A gorgeous 'femme fatale,' an unscrupulous social climber and an illicit love affair that proves deadly: those are the ingredients in a romantic mystery written and directed by Woody Allen. Alan Silverman has a look at Match Point.
'Ambitious' describes Chris Wilton, former tennis pro who gave up his mediocre competitive career for a cushy job at a London country club. On a weekend at the country estate of a wealthy club member he first sees Nola Rice, a breathtakingly beautiful American struggling to launch her career as an actress. When they meet, she has been defeating all opponents at the ping-pong table.
The attraction is instantaneous and (he believes) mutual; but Chris soon learns that Nola is engaged to marry his host. As luck would have it, the working class tennis instructor is welcomed into the upper crust family. He marries the trusting daughter and gets a high-paying job in the father's company; but when he lets his forbidden passion for Nola overwhelm his better judgment, Chris's luck may run out.
The picture is about lust and passion and jealousy and murder and betrayal; but what I see it is about is the importance that luck plays in life," explains director Woody Allen.
Allen wrote and directed (but does not appear in) Match Point, which he says is about how we are all fortune's fools.
"Life is so chaotic and terrifying and we all like to think that we have so much control of our own lives and our destinies ... and if we work really hard we're going to succeed," he says. "You always hear people say 'luck is nonsense; I make my own luck by hard work.' Yes, hard work is important, but they are afraid to admit how contingent they are on chance and luck."
Irish-born Jonathan Rhys-Meyers plays Chris opposite American actress Scarlett Johansson as Nola. Some of their scenes are drenched in film noir dialogue, which even Johansson admits could have come out cheesy or cheap sounding. For instance, there's the steamy first encounter between the characters.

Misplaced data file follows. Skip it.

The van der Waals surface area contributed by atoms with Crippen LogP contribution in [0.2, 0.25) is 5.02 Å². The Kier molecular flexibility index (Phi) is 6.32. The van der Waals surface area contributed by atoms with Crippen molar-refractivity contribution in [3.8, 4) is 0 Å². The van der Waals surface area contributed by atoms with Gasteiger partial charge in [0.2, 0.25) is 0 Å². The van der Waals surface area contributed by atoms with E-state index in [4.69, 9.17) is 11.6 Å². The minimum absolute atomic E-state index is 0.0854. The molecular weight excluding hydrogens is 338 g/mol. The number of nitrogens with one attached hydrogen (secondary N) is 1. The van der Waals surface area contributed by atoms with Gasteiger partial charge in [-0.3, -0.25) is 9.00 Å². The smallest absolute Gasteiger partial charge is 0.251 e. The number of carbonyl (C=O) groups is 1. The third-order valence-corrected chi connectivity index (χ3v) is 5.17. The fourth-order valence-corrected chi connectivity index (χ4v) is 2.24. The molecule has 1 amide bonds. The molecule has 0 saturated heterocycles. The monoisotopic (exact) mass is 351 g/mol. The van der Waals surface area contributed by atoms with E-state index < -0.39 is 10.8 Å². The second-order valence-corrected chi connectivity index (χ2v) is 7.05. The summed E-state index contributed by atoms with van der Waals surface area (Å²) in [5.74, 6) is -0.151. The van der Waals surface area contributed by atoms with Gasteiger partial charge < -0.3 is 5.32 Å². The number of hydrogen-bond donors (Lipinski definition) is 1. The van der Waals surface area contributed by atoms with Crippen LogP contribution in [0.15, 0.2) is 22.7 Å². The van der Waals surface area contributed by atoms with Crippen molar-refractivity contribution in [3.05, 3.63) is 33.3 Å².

"I think it was a very flirtatious scene and also having Jonathan to act opposite, who is such a very talented actor, removes all the 'cheese factor' that might be possible," says Johansson. "He also had some pretty heavy pickup lines, but for some reason in the context of the scene played out quite well because it's sexy. It was a little corny, but still I think they weren't serious lines. Nobody says 'who is my next victim?' without a bit of facetiousness to it."
Rhys-Meyers says his challenge had less to do with the dialogue than it did with learning to work with writer-director Allen's unique style.
"The first morning on set I came up to Woody and said 'I'm a nervous wreck,'" admits the actor. "He said 'I don't know why you're nervous. You are 80 percent of the character when you wake up in the morning. You just have to bring 20 percent to work and fill in the dots.' So when your director tells you that and you are playing the lead role in his film ... well, you kind of deserve to be there because you're the type of actor that he doesn't have to spend three hours a day talking through a scene; and the fact that he's trusting you [means] you really feel of worth and you do your best work. You elevate yourself to the man who is directing you."
The films of Woody Allen usually play out in his native New York City, so Match Point with its London settings put the director on unfamiliar territory. That gives the film a refreshing perspective, according to co-star Emily Mortimer, who plays the unsuspecting wife of unfaithful Chris.
"I think there something really interesting that happens when a foreign director like Woody Allen comes in and makes a film about English manners and particularly the English class system," she says. "We are very neurotic about class. We find very hard to be objective about it because we've lived with it for so long. We're sort of twisted up about the whole thing, so when English directors try to make films about posh people they are very often quite judgmental."
The cast of Match Point also features Matthew Goode, Brian Cox and Penelope Wilton. Woody Allen describes the film romance as operatic and so he layers the soundtrack with arias and classic opera performances.